- One thing that is very important to keep turtles healthy is keeping their calcium levels steady. It is therefore advised that powdered calcium carbonate powder be added to their feed once every week. This calcium supplementation is required by the turtles to maintain their shells strong.
- It is imperative to give your pet turtles a thorough inspection once a week. A quick inspection once in a day should also be good enough to keep a check if your turtle is in good health. Turtles are prone to infections, malnutrition and problems related to the eye. Looking for symptoms that seem out of the ordinary will let you administer medication or related help to the turtle in time.
- Keeping the tank clean is something that is underrated but is very important for the general health of the turtle. Make sure to use a net to remove the droppings and fallen feed waste from the tent almost every day.
- Attach a water filter to the tank and clean it regularly. Also keep the cover on the tank when unattended so that the turtle does not escape. It is also advised to change 25% of the water from the tank every week to keep it clean. The tank, however, needs a full blown cleaning once every three weeks
One very important thing that needs to be noted while taking care of a turtle is that they are known to be the carriers of salmonella that causes severe infections in humans. So it is imperative that whenever you put your hand in the tank to clean up or pick up debris or to handle your turtle, make sure you wear gloves or clean your hands with competent bleach afterwards. The tank houses the turtle the longest and maintaining basic hygiene while handling the turtle in the tank is very essential.
Turtles may not be cuddly but they make great pets, bringing home one will surely make you very happy. They thrive when provided with the right housing conditions, healthy balanced diet and hygienic environment. Setting up the ample sized aquarium tank with the right markers and landscaping is the first step. Feeding it nutritious food and consistent health checkups are enough to keep your pet happy and living for long.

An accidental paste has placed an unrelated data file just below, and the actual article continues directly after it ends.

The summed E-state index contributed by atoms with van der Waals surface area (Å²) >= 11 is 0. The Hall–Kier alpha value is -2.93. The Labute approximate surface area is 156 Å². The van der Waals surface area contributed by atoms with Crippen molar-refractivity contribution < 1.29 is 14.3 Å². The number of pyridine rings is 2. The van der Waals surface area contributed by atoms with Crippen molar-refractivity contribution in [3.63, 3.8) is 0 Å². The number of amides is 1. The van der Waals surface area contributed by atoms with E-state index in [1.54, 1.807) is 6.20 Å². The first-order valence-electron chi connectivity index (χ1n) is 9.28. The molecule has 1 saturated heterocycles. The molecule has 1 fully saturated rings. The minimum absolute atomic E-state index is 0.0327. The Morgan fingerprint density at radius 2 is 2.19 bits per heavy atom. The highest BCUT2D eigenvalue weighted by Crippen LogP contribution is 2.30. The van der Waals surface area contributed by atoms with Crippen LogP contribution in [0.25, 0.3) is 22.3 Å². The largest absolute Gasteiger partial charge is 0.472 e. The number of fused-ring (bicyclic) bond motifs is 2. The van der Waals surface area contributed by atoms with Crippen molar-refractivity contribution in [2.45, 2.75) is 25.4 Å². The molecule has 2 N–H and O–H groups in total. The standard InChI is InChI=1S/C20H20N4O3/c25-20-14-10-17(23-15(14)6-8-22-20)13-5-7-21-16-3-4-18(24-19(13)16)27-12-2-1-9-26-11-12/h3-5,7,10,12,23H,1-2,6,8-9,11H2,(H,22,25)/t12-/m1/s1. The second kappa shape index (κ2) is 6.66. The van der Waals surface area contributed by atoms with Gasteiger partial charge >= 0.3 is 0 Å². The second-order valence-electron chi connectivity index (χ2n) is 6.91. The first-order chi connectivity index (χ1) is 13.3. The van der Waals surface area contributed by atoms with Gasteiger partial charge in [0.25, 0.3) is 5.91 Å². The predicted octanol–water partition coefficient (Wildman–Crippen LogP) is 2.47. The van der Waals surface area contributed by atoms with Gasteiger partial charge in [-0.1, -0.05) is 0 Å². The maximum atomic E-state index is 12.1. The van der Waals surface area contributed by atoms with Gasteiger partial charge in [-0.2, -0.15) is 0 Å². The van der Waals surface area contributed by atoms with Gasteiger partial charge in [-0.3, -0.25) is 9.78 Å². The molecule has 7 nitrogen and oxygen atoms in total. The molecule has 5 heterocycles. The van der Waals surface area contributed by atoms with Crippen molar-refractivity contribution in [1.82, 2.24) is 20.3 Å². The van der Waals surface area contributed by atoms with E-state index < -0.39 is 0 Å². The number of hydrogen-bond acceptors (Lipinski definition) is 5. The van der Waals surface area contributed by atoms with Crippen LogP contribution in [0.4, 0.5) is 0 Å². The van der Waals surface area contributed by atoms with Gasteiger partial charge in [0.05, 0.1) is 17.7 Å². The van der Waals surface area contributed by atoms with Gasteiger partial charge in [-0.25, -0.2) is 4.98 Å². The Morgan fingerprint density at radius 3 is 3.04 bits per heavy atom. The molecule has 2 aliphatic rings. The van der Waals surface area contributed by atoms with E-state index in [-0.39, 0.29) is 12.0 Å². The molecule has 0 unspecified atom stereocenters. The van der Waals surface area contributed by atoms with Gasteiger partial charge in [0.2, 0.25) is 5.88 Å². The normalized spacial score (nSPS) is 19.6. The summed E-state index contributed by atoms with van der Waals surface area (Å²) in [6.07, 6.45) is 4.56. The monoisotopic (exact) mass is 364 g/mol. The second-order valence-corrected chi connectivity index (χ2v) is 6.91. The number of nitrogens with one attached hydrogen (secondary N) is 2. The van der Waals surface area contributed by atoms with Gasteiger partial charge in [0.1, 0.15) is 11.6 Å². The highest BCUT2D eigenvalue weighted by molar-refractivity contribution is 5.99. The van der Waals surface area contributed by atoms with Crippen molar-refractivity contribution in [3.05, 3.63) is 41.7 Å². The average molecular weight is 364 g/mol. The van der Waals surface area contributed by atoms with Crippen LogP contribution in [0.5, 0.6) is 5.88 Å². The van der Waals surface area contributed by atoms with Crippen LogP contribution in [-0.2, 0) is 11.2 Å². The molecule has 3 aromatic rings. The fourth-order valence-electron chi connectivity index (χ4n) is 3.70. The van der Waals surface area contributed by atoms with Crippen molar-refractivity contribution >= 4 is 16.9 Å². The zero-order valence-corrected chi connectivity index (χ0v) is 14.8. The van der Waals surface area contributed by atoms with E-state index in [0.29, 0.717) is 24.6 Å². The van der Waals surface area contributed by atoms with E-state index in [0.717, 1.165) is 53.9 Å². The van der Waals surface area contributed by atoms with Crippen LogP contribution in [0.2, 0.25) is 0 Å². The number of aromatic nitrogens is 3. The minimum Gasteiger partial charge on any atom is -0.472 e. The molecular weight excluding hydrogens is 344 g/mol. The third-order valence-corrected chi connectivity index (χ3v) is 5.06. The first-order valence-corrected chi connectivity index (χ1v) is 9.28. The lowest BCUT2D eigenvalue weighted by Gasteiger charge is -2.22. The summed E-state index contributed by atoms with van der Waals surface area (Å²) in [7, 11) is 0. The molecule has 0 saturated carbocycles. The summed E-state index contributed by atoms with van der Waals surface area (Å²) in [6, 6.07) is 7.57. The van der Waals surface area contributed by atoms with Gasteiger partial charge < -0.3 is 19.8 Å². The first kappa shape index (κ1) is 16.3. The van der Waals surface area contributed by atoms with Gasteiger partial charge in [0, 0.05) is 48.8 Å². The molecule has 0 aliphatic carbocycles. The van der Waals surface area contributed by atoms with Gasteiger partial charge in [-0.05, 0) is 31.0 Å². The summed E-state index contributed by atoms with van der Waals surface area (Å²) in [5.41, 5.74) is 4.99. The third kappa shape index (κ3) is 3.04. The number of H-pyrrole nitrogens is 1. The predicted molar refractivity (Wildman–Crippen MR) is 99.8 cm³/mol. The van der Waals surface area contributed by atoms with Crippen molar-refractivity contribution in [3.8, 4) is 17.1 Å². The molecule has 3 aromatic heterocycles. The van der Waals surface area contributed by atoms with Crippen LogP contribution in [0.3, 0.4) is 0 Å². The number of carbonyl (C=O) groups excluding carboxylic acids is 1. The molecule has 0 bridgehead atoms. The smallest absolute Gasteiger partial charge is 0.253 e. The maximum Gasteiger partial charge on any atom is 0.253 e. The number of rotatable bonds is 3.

Turtles are fairly easier to take care of when compared to certain larger fish that can be bred and housed in an aquarium. Turtles, especially aquatic turtles are more popular pet choices. Given the open space to swim in and clean swimming water will have half your job done.
Like most pets, turtles grow familiar with time. They are known to swim around their owner’s hands when they put it in the tank to show that they trust them. They also start swimming closer and grow less apprehensive. In terms of care, turtles absolutely have to be fed their optimal diet. They also need supplementation for Vitamin A calcium on a regular basis.
Getting a turtle home is not the equivalent of getting a couple of fishes home from the pet store. Turtles require more care and look after than your regular aquarium dwellers. Compared to the conventional pets like the cat or the dog, the turtle does not demand hourly attention, sure. But it still needs to be taken good care of. A turtle has a very long lifespan, so consider that when you are buying a turtle. If you buy a turtle as a pet for your home, it will most likely live in your home through generations and that is something very precious, having a pet carry a legacy for so long. With the right amount of love, care and vigilant nourishment, a turtle could make for a great pet.
If you are convinced about bringing a turtle home, read our various guides on trutle to help you get in the right groove to set things up for your pet turtle.